This approach vindicates something that people like Michael Tooley and David Armstrong had been saying: they say that if you don’t have a realist view of laws of nature (esp. if you’re a Humean), then you have to be an inductive skeptic. That’s true because competing views about laws of nature affect explanatory priority judgments. If laws of nature are fundamental features of the world, or relations between universals, then they are explanatorily prior to sequences of particular events, which means that one can apply the Principle of Indifference at the level of possible laws. If, however, laws are just convenient summaries of the particular facts, then they are explanatorily *posterior* to the sequences of particular facts (as in Hume’s and David Lewis’ views), in which case you have to apply the Principle of Indifference at the level of particular facts, which gives you inductive skepticism.

Do you have an easier version to understand than the baby version?

I take issue with your cube example. I don't think the number of molecules in the cube is causally basic. More causally basic is the manufacturer's intent to produce cubes in which certain measures are within specified bounds.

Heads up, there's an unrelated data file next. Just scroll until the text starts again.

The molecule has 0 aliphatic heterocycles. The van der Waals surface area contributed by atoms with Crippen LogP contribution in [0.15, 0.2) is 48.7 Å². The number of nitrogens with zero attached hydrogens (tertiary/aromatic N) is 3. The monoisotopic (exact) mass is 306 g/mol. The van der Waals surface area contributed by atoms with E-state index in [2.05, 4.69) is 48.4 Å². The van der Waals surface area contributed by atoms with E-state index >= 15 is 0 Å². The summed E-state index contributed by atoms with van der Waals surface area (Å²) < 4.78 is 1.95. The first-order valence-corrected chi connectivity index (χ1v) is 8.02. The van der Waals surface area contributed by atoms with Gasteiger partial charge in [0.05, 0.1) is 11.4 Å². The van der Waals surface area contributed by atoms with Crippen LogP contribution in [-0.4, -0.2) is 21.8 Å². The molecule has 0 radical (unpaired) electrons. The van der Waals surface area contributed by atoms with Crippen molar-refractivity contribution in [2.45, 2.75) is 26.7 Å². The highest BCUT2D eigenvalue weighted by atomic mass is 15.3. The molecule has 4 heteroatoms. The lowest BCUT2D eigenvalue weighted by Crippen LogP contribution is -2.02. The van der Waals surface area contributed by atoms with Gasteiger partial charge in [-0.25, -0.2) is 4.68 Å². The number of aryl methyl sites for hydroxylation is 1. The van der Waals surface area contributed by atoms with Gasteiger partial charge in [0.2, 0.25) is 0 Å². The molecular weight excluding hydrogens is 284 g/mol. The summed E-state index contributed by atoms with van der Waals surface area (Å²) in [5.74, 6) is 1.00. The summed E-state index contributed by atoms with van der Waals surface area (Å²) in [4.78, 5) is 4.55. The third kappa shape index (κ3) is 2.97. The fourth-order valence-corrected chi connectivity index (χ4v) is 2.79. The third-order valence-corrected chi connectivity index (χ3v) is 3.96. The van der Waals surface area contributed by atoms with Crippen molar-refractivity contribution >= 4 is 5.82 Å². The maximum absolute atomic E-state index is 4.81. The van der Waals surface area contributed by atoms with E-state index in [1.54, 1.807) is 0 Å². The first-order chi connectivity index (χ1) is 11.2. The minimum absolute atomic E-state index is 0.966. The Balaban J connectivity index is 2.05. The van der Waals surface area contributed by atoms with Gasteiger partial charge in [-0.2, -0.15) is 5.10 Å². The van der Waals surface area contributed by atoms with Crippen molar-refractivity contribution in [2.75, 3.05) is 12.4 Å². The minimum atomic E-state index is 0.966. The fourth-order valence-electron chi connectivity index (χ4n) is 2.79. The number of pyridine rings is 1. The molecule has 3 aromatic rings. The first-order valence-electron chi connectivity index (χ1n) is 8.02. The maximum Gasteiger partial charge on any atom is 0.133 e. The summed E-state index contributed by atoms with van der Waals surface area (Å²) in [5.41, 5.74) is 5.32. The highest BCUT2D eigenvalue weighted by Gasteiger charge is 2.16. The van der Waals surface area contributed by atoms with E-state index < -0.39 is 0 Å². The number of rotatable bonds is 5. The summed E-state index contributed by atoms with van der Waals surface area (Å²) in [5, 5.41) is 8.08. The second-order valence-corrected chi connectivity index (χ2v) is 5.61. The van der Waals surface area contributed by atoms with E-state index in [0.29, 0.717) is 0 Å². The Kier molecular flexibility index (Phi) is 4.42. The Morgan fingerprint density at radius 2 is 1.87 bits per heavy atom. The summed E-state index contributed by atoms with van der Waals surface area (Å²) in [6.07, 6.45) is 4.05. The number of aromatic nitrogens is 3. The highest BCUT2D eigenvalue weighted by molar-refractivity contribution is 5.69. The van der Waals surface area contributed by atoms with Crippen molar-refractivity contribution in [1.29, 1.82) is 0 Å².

But then your (a) and (b) cases still should yield different answers if all you know is that in one case they're measuring side lengths and in the other they're measuring volume.

Actually, you could take this a little further (I understand this drifts off topic) and say that 1/2 is the better answer for both cases because in order make the assumption we're asked to make (in either case), the manufacturer would *need* to measure the lengths of edges (and indeed angles) to ensure that it is actually a cube rather than some other parallelepiped. And then the case (b) degenerates into case (a), because if the manufacturer is sure it's a cube, there's no point in measuring the volume because in verifying it's a cube, the side length constraint (between 0 and 2 inches) is sufficient to meet the volume condition.